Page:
It’s Sneak Peek Week on EerdWord, when we’re sharing excerpts from four of the coming season’s most exciting new releases.
Today’s excerpt comes from the preface to Anthony C. Thiselton’s one-volume Systematic Theology, which will be released in November but is available for preorder now.
(Read through to the end to preview the table of contents.)
* * *
I am grateful for the invitation from the publishers to write a systematic theology that would be “affordable” for students and ministers, as well as others, and would easily fit into a single volume. Financial resources especially for students and ministers are seldom plentiful, and there is a firm limit to what we can reasonably ask of them.
In addition to this, the best systematic theology to date is probably that of Wolfhart Pannenberg, but it is a three-volume work, and often requires rigorous, demanding, and detailed reading. John Webster’s projected systematic theology is said to extend over five volumes; Sarah Coakley’s projected work is said to extend to three or four volumes; and Robert Jenson’s work extends to two volumes. At the opposite end of the spectrum, several one-volume works, useful as they are, have now become a little dated, and are in places too brief or overselective to comprehensively cover the subject.
The compromise for me has been the requirement to write in less detail than I should have chosen. This is why I have had to call the chapter on Christology, for example, “A Concise Christology,” and several other chapters have been shortened to make room for necessary philosophical, exegetical, and linguistic concerns. Nevertheless, others have encouraged me to include several issues that might normally be included in a philosophy of religion, and to integrate these concerns fully with Christian theology. I have attempted to do this unreservedly and gladly.
I began university teaching fifty years ago, and this work has grown out of many years of teaching systematic theology (alongside New Testament, hermeneutics, and formerly philosophy of religion), and also from conversations and discussions with university colleagues and seminary and university students. To facilitate this volume as a teaching tool, I have divided it into fifteen chapters of relatively equal length, to match weekly sessions in an average-length semester. Major universities in the USA and UK seem to vary between fourteen- and sixteen-week semesters. Each chapter, in turn, contains five subsections of roughly equal length. Only chapter 5 is a little longer than the others, since it covers three very different areas.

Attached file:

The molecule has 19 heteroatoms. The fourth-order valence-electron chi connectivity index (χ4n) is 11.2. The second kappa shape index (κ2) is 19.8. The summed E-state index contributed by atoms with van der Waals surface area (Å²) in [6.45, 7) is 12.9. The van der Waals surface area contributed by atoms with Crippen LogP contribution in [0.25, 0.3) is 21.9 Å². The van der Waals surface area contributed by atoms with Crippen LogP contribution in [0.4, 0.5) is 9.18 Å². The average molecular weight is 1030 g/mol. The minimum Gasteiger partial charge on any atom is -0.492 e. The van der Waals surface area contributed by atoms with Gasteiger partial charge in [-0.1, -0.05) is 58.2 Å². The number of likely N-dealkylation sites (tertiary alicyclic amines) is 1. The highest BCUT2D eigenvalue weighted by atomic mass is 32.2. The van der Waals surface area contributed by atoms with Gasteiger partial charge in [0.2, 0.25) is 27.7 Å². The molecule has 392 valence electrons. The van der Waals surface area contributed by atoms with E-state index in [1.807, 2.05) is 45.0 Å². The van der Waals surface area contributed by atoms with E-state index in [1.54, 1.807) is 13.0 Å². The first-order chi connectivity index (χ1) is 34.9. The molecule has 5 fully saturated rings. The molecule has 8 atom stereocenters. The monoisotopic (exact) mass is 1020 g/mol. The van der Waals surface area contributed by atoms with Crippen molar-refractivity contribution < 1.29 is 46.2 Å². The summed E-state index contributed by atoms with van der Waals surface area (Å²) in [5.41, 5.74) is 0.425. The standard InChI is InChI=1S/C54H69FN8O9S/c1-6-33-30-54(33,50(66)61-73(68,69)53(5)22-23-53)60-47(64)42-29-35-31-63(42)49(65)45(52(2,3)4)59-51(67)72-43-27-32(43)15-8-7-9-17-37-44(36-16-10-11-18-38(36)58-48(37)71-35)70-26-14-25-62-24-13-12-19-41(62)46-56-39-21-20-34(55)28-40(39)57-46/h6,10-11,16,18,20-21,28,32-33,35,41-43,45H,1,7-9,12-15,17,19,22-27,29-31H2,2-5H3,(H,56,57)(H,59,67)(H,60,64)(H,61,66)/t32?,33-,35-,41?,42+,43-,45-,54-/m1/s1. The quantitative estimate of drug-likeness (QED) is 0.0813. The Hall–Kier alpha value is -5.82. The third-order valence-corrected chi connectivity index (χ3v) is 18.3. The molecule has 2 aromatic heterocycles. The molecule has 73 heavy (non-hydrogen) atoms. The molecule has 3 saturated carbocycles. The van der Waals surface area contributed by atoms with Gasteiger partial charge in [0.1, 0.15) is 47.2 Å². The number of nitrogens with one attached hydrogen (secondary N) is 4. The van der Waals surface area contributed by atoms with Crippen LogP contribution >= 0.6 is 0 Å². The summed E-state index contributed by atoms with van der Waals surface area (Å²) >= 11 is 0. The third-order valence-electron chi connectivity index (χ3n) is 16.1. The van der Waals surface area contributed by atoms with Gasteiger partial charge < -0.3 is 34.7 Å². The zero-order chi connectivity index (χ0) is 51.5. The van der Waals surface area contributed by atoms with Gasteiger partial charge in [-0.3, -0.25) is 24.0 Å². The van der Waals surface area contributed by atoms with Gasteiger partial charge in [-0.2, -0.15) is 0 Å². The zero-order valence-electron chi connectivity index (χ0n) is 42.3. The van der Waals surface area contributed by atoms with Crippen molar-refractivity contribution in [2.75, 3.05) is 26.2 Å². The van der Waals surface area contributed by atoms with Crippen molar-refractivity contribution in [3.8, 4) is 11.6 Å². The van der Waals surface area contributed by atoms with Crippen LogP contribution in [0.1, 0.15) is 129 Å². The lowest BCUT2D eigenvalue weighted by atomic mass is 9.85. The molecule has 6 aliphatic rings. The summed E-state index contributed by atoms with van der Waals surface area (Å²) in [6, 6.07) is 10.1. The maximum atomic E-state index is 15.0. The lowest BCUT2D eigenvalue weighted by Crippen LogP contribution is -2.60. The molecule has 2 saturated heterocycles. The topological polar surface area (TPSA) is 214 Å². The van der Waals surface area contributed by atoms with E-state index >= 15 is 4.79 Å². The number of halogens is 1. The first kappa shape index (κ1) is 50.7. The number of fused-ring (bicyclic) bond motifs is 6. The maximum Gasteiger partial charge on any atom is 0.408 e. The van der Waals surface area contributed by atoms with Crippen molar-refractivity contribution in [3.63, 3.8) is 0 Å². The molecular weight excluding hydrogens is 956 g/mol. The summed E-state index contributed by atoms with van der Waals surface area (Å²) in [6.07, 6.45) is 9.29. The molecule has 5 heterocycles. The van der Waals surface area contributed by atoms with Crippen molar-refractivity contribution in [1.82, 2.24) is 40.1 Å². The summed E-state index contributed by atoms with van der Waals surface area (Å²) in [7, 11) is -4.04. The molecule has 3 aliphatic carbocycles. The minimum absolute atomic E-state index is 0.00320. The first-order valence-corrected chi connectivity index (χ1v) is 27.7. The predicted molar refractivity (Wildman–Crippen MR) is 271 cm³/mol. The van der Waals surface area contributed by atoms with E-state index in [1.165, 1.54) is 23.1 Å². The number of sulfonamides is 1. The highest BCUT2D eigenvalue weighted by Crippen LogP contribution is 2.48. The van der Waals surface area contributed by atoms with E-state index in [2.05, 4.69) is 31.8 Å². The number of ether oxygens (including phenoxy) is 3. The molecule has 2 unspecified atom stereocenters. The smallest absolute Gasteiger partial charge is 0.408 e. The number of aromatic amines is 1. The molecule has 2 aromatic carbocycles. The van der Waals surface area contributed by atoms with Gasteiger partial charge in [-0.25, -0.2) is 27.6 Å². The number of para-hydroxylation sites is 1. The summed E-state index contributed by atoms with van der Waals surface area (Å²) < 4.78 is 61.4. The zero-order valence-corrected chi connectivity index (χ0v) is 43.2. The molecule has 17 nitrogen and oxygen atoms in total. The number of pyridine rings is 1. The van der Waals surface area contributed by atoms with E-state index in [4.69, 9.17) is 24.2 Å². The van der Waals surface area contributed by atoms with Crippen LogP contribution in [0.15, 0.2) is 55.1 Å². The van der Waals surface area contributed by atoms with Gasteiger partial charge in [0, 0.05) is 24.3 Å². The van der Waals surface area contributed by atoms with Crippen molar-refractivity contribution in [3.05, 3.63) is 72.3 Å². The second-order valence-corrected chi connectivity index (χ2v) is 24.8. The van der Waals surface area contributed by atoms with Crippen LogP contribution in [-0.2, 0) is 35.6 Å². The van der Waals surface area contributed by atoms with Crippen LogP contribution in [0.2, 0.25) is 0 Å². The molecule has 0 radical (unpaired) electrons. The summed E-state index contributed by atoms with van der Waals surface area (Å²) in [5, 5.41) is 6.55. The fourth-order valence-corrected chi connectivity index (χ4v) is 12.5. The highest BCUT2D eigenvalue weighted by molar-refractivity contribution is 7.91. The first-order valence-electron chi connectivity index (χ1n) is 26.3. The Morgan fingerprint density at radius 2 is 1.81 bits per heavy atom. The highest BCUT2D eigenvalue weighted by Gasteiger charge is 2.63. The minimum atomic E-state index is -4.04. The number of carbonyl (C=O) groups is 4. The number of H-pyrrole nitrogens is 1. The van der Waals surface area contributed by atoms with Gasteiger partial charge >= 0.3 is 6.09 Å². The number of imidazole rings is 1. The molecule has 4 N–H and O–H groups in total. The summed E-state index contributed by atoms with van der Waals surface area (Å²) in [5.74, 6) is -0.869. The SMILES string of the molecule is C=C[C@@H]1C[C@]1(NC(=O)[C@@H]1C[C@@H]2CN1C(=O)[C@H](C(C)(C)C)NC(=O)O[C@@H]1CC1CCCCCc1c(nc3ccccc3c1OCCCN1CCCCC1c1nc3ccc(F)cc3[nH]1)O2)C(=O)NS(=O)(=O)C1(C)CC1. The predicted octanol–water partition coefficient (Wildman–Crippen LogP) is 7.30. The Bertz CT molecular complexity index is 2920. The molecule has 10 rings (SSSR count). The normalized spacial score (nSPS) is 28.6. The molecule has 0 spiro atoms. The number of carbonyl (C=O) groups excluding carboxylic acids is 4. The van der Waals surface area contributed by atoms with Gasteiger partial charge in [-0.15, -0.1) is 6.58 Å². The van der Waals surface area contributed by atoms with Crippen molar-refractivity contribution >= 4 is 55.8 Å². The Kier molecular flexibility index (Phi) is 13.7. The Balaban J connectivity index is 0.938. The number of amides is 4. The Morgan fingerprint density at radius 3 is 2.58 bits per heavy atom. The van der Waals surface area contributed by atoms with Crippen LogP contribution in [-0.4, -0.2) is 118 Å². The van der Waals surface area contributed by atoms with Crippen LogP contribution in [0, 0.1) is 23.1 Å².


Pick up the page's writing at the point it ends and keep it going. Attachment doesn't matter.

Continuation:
One of the most distinctive contributions of this volume is perhaps that it offers as broad an interdisciplinary perspective as has been possible. Within this framework, I have included the traditional elements expected of any systematic theology: a theological understanding of God and creation; issues about the existence of God and atheism; a theology of humankind and misdirected desire and alienation; the work and person of Christ; the person and work of the Holy Spirit; the church, ministry, and sacraments; and two chapters on the last things. All these have careful foundations in biblical exegesis, and also interaction with major thinkers through the centuries and today. The latter is not simply for the purpose of recording a chronicle of what has occurred in history, but more especially to illustrate hermeneutical bridges and possibilities. I have tried to include personal assessments.
I am very grateful for an almost casual but crucial warning from Dr. Peter Forster, bishop of Chester, that too often systematic theologies are found to yield disappointingly few practical lessons for Christian discipleship, or to provide too little practical inspiration for Christian devotion. I have tried my utmost, while retaining academic integrity, also to be fully mindful of these utterly right Christian and practical concerns. I have punctuated theological discussions with practical observations about their relevance to the Christian life, while also seeking firmly to avoid any hint of a pious or homiletic tone.
Table of Contents
I. Method and Truth
- The Need for Coherence and Objections to “System”
- Truth, Theology, and Philosophy: The New Testament and Earlier Church Fathers
- Truth, Theology, and the Bible in Historical Context
- A Further Aspect of Philosophy: Conceptual “Grammar”
- Speech-Acts, Hermeneutics, Sociology, and Literary Theory